View Full Version : 23 Signs You're Secretly An Introvert

21st August 2013, 17:55
I've read a lot of personality profiles and hints from other area's that say I should be an introvert, but I always thought "no way, I do fine in crowds; I'm not mousy or quiet or anything.. I've gotta be an extrovert".

I found this article very interesting & it pretty much nailed me to a T... (so I guess I just conform more than I thought, haha).

Think you can spot an introvert in a crowd? Think again. Although the stereotypical introvert may be the one at the party who's hanging out alone by the food table fiddling with an iPhone, the "social butterfly" can just as easily have an introverted personality.

"Spotting the introvert can be harder than finding Waldo," Sophia Dembling, author of "The Introvert's Way: Living a Quiet Life in a Noisy World," tells The Huffington Post. "A lot of introverts can pass as extroverts."

People are frequently unaware that they’re introverts -– especially if they’re not shy -- because they may not realize that being an introvert is about more than just cultivating time alone. Instead, it can be more instructive to pay attention to whether they're losing or gaining energy from being around others, even if the company of friends gives them pleasure.

“Introversion is a basic temperament, so the social aspect -- which is what people focus on -- is really a small part of being an introvert," Dr. Marti Olsen Laney, psychotherapist and author of "The Introvert Advantage," said in a Mensa discussion. "It affects everything in your life.”

Despite the growing conversation around introversion, it remains a frequently misunderstood personality trait. As recently as 2010, the American Psychiatric Association even considered classifying "introverted personality" as a disorder by listing it in the Diagnostic and Statistical Manual (DSM-5), a manual used to diagnose mental illness.

But more and more introverts are speaking out about what it really means to be a "quiet" type. Not sure if you're an innie or an outie? See if any of these 23 telltale signs of introversion apply to you.

1. You find small talk incredibly cumbersome.
Introverts are notoriously small talk-phobic, as they find idle chatter to be a source of anxiety, or at least annoyance. For many quiet types, chitchat can feel disingenuous.

“Let's clear one thing up: Introverts do not hate small talk because we dislike people," Laurie Helgoe writes in "Introvert Power: Why Your Inner Life Is Your Hidden Strength." "We hate small talk because we hate the barrier it creates between people.”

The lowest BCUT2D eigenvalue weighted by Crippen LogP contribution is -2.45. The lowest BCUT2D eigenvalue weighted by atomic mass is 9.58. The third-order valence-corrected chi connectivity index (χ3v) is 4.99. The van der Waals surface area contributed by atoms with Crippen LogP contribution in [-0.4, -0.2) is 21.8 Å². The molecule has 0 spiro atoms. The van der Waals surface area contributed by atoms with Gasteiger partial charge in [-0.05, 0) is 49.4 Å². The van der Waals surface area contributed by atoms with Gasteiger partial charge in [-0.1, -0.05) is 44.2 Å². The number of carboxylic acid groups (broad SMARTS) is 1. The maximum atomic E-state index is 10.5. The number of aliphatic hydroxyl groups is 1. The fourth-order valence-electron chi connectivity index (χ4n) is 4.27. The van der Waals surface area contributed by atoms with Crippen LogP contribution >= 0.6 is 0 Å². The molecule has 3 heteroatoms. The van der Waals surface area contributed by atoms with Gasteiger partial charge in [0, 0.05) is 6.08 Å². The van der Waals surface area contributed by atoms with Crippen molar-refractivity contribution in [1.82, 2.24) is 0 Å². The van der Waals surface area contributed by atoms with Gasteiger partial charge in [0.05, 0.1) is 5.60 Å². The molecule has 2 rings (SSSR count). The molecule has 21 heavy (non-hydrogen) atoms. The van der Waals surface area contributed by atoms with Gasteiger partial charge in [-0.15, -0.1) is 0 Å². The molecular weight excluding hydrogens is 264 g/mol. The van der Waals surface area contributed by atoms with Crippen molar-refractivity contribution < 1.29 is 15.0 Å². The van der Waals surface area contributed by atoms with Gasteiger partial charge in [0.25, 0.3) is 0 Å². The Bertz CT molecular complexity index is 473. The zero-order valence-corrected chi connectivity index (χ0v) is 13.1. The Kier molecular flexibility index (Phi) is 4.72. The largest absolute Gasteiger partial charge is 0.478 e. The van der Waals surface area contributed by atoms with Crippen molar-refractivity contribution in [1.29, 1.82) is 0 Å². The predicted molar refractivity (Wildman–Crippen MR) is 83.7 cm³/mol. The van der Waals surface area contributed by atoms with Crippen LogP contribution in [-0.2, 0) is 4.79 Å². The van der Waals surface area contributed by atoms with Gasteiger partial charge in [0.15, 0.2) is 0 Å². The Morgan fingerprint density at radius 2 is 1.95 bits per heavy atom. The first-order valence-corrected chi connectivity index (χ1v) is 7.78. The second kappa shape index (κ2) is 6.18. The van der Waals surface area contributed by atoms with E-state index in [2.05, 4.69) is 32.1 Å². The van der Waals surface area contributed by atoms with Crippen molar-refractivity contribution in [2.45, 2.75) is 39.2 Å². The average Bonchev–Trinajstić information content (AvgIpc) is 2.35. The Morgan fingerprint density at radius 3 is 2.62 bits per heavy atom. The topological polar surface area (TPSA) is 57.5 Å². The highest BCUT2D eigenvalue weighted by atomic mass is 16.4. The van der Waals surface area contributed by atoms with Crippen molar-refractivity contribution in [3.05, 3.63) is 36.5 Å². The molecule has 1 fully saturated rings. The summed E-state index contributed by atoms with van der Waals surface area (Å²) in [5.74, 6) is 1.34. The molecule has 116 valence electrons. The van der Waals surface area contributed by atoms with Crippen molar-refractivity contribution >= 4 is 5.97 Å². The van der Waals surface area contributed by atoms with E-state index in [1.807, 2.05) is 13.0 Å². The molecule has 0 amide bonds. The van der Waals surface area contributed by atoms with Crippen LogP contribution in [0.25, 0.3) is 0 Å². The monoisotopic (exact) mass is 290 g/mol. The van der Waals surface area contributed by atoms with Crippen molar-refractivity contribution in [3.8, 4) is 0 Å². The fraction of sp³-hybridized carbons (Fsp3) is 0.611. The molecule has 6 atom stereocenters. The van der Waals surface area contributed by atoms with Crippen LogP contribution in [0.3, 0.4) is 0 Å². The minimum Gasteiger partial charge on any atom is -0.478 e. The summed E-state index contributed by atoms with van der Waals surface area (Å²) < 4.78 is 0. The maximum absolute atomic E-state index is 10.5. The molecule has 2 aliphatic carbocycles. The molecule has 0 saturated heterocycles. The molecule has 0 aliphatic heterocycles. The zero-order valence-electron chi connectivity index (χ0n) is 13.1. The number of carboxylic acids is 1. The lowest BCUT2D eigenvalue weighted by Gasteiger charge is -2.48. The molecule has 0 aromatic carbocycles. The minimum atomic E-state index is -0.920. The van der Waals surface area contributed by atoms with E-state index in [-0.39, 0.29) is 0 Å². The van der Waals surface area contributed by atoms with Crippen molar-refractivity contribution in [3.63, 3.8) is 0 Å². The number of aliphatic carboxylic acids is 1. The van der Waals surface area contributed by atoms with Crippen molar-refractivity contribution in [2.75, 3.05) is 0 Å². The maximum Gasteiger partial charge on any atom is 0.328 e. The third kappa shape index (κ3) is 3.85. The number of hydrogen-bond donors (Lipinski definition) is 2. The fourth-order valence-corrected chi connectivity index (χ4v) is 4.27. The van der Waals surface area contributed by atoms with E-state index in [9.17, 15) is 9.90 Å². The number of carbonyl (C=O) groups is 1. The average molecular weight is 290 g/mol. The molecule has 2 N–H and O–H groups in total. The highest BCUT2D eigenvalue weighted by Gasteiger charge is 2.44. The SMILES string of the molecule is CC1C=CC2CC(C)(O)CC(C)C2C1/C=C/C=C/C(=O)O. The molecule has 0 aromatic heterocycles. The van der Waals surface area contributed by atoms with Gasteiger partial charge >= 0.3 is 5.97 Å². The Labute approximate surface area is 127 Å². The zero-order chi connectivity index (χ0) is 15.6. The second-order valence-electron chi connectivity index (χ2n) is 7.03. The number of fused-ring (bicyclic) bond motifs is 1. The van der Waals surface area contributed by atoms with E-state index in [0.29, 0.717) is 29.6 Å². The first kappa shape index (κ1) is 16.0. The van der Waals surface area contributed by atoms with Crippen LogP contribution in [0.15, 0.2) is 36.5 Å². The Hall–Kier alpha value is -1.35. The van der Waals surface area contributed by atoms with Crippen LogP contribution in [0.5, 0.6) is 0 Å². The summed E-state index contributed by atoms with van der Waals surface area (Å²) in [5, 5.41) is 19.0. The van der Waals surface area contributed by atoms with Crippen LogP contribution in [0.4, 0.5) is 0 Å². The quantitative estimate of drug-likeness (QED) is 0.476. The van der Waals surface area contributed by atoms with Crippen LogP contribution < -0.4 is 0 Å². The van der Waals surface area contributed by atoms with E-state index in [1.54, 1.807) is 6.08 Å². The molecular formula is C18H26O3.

2. You go to parties -– but not to meet people.

If you're an introvert, you may sometimes enjoy going to parties, but chances are, you're not going because you're excited to meet new people. At a party, most introverts would rather spend time with people they already know and feel comfortable around. If you happen to meet a new person that you connect with, great -- but meeting people is rarely the goal.

3. You often feel alone in a crowd.

Ever feel like an outsider in the middle of social gatherings and group activities, even with people you know?

"If you tend to find yourself feeling alone in a crowd, you might be an introvert," says Dembling. "We might let friends or activities pick us, rather than extending our own invitations."

4. Networking makes you feel like a phony.

Networking (read: small-talk with the end goal of advancing your career) can feel particularly disingenuous for introverts, who crave authenticity in their interactions.

"Networking is stressful if we do it in the ways that are stressful to us," Dembling says, advising introverts to network in small, intimate groups rather than at large mixers.

5. You've been called "too intense."
Do you have a penchant for philosophical conversations and a love of thought-provoking books and movies? If so, you're a textbook introvert.

"Introverts like to jump into the deep end," says Dembling.

6. You're easily distracted.

While extroverts tend to get bored easily when they don't have enough to do, introverts have the opposite problem -- they get easily distracted and overwhelmed in environments with an excess of stimulation.

"Extroverts are commonly found to be more easily bored than introverts on monotonous tasks, probably because they require and thrive on high levels of stimulation," Clark University researchers wrote in a paper published in the Journal of Personality and Social Psychology. "In contrast, introverts are more easily distracted than extroverts and, hence, prefer relatively unstimulating environments."

7. Downtime doesn’t feel unproductive to you.

One of the most fundamental characteristics of introverts is that they need time alone to recharge their batteries. Whereas an extrovert might get bored or antsy spending a day at home alone with tea and a stack of magazines, this sort of down time feels necessary and satisfying to an introvert.

8. Giving a talk in front of 500 people is less stressful than having to mingle with those people afterwards.

Introverts can be excellent leaders and public speakers -- and although they're stereotyped as being the shrinking violet, they don't necessarily shy away from the spotlight. Performers like Lady Gaga, Christina Aguilera and Emma Watson all identify as introverts, and an estimated 40 percent of CEOs have introverted personalities. Instead, an introvert might struggle more with meeting and greeting large groups of people on an individual basis.

Read the rest here:

pretty interesting.

21st August 2013, 18:20
Sounds like me.

21st August 2013, 18:33
Great post.

For most my life I was forcing myself to be extroverted and thought I was failing as a social animal. Now I am very comfortable and accepting of my introvertedness and I'm much happier.

Now I can have great fun with a crowd of people for short bursts and then go be alone, rather than spend all day with people and feel miserable.